MINNEAPOLIS — Despite his pedigree, Austin Hollins doesn’t maintain a constant basketball dialogue with his father.
The recent Minnesota graduate and Lionel Hollins, a former NBA champion player and established head coach, don’t frequently discuss Austin’s professional future. The elder Hollins’ own trajectory comes up even less.
"I’ve thought about it," Austin Hollins said of his dad’s next potential coaching job, "but that wasn’t really my mindset right now.
"I’m just focused on me right now."
The communication may be sporadic. But the countenance is consistent.
Both coach and player talk about their credentials with the same grit and defiance that’s defined each Hollins’ career. Lionel says he’s worthy of being an NBA head man again after the Grizzlies fired him, enough though he took a year sabbatical instead of latching on as an assistant somewhere.
"I believe I’ve established myself as a head coach," Lionel Hollins told ESPNLosAngeles.com in December, "and I’d like another opportunity to show that (my success) wasn’t a fluke."
His son doesn’t appear destined for the same kind of playing career as his father. But he’s trying to be just as persistent in pursuing it.
No major mock drafts predict a team will select Austin Hollins. His best chance at continuing his career likely means heading overseas.
The 6-foot-4, 190-pound guard is fine with that. But that doesn’t mean he won’t shoot higher.
"You know what? What names show up on the draft board is out of my control," Hollins said after working out for the Timberwolves last week. "I’m gonna work my butt off at every workout I get."
That’s the same dogged determination that carried Lionel Hollins to a standout career that included a 1977 championship. The sixth overall pick in the 1975 NBA Draft spent 10 years in the NBA as a player, then went on to become the most successful coach in Grizzlies franchise history, leading Memphis to the Western Conference finals last season.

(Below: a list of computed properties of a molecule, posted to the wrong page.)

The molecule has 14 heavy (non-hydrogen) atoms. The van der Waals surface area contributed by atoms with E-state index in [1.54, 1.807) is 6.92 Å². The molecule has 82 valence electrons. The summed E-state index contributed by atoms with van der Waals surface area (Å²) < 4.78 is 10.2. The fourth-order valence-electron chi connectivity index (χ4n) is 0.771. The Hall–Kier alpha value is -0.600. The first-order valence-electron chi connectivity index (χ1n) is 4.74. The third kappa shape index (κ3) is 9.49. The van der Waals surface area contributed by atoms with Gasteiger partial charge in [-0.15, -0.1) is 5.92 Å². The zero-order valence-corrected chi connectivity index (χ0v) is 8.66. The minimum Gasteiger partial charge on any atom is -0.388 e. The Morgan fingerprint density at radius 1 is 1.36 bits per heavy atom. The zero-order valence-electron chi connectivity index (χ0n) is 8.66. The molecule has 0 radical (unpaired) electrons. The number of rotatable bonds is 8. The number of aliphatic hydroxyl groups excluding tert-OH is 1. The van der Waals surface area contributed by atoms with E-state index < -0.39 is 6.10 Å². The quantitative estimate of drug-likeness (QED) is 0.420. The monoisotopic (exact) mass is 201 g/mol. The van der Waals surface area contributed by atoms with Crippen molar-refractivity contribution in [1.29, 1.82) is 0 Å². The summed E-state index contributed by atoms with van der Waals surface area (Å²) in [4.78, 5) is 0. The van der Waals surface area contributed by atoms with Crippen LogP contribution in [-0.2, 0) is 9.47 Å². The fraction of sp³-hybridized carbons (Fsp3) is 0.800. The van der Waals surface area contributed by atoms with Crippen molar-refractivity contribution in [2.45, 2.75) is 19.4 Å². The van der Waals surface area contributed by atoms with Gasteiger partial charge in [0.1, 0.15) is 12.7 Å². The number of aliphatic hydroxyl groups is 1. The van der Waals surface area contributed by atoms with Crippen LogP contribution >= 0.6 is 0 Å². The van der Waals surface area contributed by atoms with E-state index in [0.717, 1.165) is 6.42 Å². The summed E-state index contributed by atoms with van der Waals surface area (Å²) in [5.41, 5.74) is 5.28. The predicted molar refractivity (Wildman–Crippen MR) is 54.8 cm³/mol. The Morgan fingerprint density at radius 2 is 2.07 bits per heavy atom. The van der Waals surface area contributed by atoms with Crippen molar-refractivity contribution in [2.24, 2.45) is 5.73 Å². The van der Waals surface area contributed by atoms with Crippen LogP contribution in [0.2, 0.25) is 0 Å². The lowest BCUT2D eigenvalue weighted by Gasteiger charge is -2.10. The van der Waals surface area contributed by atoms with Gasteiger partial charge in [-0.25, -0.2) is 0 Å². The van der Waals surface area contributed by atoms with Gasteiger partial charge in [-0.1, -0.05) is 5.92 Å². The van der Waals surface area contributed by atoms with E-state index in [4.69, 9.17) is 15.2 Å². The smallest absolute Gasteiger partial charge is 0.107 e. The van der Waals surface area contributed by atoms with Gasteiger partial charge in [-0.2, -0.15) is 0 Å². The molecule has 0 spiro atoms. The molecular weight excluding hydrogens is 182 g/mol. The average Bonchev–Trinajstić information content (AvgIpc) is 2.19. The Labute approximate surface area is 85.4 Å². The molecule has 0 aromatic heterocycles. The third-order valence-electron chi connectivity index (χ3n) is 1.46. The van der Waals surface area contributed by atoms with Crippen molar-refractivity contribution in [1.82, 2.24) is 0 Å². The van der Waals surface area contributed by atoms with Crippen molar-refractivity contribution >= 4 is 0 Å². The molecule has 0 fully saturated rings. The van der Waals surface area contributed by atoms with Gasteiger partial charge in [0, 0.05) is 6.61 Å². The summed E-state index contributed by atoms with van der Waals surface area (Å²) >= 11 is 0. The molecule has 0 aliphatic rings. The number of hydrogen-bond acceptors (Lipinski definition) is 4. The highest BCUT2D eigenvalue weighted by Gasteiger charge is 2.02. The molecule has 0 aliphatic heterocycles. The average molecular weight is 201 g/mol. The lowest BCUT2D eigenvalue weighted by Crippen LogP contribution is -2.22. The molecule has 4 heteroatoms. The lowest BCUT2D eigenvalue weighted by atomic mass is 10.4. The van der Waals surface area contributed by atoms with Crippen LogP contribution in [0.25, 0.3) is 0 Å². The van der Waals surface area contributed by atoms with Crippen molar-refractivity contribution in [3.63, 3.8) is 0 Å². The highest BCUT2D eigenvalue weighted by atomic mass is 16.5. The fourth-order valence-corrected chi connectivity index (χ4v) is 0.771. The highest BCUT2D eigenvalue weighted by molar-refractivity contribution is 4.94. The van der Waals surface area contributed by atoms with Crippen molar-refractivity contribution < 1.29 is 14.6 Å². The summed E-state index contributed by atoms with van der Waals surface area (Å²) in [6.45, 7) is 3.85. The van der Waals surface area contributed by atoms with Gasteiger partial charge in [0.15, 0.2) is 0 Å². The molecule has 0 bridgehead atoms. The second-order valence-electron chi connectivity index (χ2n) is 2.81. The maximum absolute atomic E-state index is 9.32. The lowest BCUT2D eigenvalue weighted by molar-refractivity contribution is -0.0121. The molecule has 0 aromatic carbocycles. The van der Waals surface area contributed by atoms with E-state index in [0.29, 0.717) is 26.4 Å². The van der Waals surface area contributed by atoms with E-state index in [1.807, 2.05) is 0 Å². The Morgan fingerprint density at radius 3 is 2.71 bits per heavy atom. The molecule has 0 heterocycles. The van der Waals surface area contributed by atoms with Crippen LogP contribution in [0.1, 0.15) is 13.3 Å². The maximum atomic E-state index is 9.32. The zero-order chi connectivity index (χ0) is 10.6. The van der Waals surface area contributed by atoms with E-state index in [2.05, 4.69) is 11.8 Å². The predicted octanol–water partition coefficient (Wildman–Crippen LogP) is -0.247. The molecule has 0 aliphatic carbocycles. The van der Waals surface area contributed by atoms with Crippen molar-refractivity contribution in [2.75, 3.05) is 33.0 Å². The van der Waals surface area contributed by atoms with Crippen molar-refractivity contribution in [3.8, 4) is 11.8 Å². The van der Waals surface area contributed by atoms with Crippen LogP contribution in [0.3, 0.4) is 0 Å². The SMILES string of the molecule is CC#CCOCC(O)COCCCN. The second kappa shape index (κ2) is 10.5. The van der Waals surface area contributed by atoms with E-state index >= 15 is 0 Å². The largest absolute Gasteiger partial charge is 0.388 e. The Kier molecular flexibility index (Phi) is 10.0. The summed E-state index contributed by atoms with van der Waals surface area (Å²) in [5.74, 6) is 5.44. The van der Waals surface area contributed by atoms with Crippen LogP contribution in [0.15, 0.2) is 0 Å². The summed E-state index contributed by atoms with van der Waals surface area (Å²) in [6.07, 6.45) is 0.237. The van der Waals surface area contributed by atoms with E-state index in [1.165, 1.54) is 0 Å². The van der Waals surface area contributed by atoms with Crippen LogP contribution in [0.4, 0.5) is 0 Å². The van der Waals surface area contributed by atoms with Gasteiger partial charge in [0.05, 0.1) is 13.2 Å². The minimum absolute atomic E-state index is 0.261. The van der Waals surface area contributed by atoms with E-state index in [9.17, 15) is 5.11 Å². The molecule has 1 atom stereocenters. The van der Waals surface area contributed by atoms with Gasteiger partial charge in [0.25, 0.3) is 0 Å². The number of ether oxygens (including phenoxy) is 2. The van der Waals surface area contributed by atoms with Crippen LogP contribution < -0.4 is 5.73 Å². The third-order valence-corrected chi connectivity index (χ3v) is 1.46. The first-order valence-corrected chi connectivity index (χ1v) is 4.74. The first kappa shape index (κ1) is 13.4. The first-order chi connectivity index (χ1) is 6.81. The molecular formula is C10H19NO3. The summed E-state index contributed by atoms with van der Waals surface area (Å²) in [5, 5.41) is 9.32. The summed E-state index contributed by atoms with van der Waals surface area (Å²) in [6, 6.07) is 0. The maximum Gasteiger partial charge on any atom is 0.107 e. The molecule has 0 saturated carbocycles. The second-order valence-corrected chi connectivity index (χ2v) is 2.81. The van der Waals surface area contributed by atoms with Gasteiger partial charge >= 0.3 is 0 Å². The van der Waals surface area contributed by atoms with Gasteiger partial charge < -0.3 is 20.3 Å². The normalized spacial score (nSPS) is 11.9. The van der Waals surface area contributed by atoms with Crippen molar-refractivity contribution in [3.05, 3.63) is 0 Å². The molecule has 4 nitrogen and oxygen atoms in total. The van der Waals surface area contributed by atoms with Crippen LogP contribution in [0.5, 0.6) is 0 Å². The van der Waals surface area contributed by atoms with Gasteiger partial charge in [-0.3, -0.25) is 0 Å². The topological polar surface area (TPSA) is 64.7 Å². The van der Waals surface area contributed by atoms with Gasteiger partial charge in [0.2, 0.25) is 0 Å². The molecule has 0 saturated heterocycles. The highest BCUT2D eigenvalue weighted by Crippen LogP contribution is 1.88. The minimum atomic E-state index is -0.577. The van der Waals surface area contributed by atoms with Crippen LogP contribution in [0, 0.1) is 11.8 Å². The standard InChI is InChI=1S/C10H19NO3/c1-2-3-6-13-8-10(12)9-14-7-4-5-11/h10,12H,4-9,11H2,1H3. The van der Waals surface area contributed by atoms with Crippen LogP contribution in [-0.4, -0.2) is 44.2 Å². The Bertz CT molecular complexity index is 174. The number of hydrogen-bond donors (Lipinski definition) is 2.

A few weeks later, he was fired.
But rather than settle for a lesser role, he’s spent the past year eyeing a return to the head coaching ranks. That’s brought interviews with the Lakers, Cavaliers and Timberwolves — though Hollins, at this point, looks like a long shot to land in Minneapolis.
He’s not the only Hollins on the job hunt this summer.
His 22-year-old son, on the heels of an impressive NIT run, has hired an agent and is currently weighing professional prospects. The Timberwolves workout was his only one to date, but he’s hoping to participate in more in the future.
Of course I want to play in the NBA. That’s the first goal, but I’m open for everything.
Short and not considered agile enough to match up with NBA athletes, the guard wouldn’t mind following in the footsteps of former teammates Rodney Williams or Trevor Mbakwe.
Williams spent this past season in the NBA Developmental League. Mbakwe plays in Italy.
But first, an attempt at something greater — convincing a team to hand him a summer league spot. If he were to perform well enough in Las Vegas or Orlando, he may even earn a training camp invite.
Or perhaps a team will take a flier on him in the always-unpredictable second round of the draft.
"Of course I want to play in the NBA," said Austin Hollins, who started all 38 games for Minnesota, averaged 12.4 points per game and earned NIT most outstanding player honors. "That’s the first goal, but I’m open for everything. If it doesn’t work out, I’m open to going overseas."
It’s a steep incline, but one his father — actively or not — has helped him prepare for.
"I won’t say (it gives them) an edge, but for a lot of coaches’ sons, they understand the nuances of the game," Timberwolves general manager Milt Newton said. "They understand making basketball plays, and obviously he’s no different. He really has a really good head for the game."